Skip to main content Skip to footer site map

BWW CD Review: Linda Lavin Love Notes Is A Musical Epistle Of Ardent Artistry

Article Pixel

BWW CD Review: Linda Lavin Love Notes Is A Musical Epistle Of Ardent Artistry

Of late, fans of Linda Lavin, of Billy Stritch, or of "Lavitch" together have been enjoying a series of streaming, online Living Room Concerts on Facebook Live that the longtime friends and musically matched in heaven colleagues have been conducting. Often in these concerts, there is mention of the new Linda Lavin CD Love Notes - and well there should be because it is one of the happier things that has happened to the world recently. Ms. Lavin, whose life as an actor has included a strong relationship with music, has created a CD that can be listened to while jubilantly dancing around the kitchen during the making of dinner, or while relaxing after the consumption of said dinner, alone, snuggling with your pooch, or dancing with your main squeeze. In twelve sumptuous, sexy, swingy, and sultry tracks Lavin and Stritch & co. provide a musical cycle of songs that rival that DVR'd television program awaiting your viewing attention.

The wide range of compositions on Love Notes covers songwriters from Cole Porter to Jobim, from Peggy Lee to Glenn Frey, but the era in which the songs were first created matters not when the music and lyrics are left in the more than capable hands of Ms. Lavin and Mr.Stritch (musical director, arranger, pianist, and duet partner). Stritch has taken songs that most people know and recreated them in a manner that gives Lavin an opportunity to embody them as a new story being presented for the first time. Like a jazz virtuosa scientifically crossed with a pop singer, Linda Lavin imbues peppy and jaunty arrangements of "I Wish I Were In Love Again" and "Just Squeeze Me" with vocal visuals that read like a film of memory, then she turns the table on the listener with a youthful sound and wizened soulfulness on "Stars Would Fall" and the CD's surprise cut, Steely Dan's "Black Cow," both songs that stand out as choices one would not expect from an actor known for their work in musical theater. This is Linda Lavin at her vocal best, most adventurous, and artistically aggressive. Here is a singer embarking on a new sound and style, one content with their past journey and intent on a new one, an admirable vision for an artist when it can become easy to relax into a pattern. The mere fact that Linda Lavin has interwoven classics from The Great American Songbook with pop songs from the '70s and songs being written today ("Stars Would Fall" is penned by Lavin's producer, Wayne Haun) is proof enough that she has cast her vision in a wide net of exploration reminiscent of the time disco diva Tina Charles put a rock and roll version of Amazing Grace on her album of dance music. It makes for a refreshingly nuanced and varied romp through the history of music, one that covers 83 years from 1930's "I Got Rhythm" to Mr. Haun's 2013 release of "Stars Would Fall," but this CD is far from a history lesson - it's just an example of how an audience can benefit from a singer's eclectic musical tastes, to say nothing of Lavin's taste in partnerships.

The business of show is filled professional marriages that yield great artistic results and Lavin and Stritch have always had that special quality to their work, like Lanford Wilson and Conchata Ferrell, like Julie Wilson and Billy Roy, like Barbra Streisand and The Bergmans, and on Love Notes Mr. Stritch creates arrangements that fit Ms. Lavin like a purple cushion upon which she may set her golden vocal cords. Rather than make the unfortunate choice many artists make of singing the songs the way they (and we) have always heard them, the Lavitch team works closely together to bring new stories to their audience, clearly demonstrating that they view these songs as an actor views a monologue, allowing their life experiences to inform the delivery of that monologue, thus making each recorded story a personal illumination of life journeys that listeners can either apply to their own paths or use to broaden their emotional experiences as one would an audiobook or cinematic work. Particularly enjoyable are all of the medleys Billy creates (or, as the young 'uns would say, "Mash-Ups") for Linda - four of them, to be exact, and each one these tracks gives greedy listeners an opportunity to hear Linda Lavin style two different songs, making the CD 16 songs for the price of 12 - a bounty of chapters to enjoy, especially when Lavin's upbeat performances are so in the pocket as to actually instill in your mind an impression of not only her joy but of her actual smile, inside of the vocal quality. And in the balladic offerings, Linda Lavin reminds us once more that she was born to entertain, to communicate, emote and inspire, as she presents a blissful balance of musicality and interpretation, particularly on "I Can't Tell You Why/I Walk A Little Faster" and "You Must Believe In Spring". If one song from the album could be pointed to as an example of the quality of Love Notes, this writer would pick "Chega de Saudade," which brings all the elements of the Lavitch partnership into one straight-up sassy, sophisticated, jazzy, enticing musical entree smack dab in the middle of a musical feast all on one forty-minute CD.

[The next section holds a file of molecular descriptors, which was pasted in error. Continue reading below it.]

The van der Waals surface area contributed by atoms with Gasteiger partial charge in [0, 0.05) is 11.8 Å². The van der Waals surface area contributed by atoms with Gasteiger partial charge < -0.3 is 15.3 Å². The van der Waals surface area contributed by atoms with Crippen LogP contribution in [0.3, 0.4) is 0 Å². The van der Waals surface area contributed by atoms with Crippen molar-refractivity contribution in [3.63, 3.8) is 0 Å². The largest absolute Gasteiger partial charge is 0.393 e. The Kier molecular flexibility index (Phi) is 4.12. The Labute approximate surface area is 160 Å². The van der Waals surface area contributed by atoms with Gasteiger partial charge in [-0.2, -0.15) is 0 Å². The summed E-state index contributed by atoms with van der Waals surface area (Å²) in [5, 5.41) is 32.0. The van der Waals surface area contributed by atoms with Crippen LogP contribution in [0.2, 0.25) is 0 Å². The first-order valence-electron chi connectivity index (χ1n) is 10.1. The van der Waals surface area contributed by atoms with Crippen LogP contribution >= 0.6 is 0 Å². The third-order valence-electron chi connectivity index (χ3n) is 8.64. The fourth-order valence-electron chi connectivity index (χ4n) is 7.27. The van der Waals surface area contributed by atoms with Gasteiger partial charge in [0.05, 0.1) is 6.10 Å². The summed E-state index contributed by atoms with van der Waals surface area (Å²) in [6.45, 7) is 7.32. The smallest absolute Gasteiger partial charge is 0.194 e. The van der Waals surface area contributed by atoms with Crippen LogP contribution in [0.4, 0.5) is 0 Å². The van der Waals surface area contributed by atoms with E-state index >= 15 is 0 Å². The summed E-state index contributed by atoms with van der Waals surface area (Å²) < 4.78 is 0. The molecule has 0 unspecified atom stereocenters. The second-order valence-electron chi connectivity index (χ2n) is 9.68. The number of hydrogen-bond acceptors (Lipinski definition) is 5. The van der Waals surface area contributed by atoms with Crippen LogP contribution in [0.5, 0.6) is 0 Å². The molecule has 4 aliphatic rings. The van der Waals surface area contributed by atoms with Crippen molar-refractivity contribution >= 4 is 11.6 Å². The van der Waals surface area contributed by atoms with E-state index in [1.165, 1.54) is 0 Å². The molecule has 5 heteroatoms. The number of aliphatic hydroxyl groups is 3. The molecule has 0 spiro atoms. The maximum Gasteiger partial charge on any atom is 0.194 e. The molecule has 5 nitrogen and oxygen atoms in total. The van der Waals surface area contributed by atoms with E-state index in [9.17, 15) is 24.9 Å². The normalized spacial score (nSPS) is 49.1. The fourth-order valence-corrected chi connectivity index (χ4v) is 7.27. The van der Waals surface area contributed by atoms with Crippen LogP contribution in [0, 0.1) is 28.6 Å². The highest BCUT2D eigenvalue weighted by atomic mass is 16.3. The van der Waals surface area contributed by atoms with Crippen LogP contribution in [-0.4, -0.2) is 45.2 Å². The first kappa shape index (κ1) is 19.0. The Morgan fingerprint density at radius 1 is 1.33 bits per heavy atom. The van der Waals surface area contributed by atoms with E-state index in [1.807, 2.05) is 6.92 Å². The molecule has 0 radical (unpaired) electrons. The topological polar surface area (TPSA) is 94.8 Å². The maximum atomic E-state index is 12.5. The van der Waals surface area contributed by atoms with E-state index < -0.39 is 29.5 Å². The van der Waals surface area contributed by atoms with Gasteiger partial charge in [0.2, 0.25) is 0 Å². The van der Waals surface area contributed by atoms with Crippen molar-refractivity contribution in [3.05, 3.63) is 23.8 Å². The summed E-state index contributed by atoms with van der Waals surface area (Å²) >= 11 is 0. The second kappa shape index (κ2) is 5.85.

Would that it was fifty, but it's all so choice that forty will do just fine.

Linda Lavin Love Notes is produced by Wayne Haun & Billy Stritch and features Aaron Weinstein (violin/mandolin), Tom Hubbard (bass), Jeff Barone (guitar), Daniel Glass (drums), Joel Key (banjo) and photography by Bill Westmoreland. Love Notes is on Club44 Records and is available on iTunes and Amazon

Related Articles View More Cabaret Stories   Shows

From This Author Stephen Mosher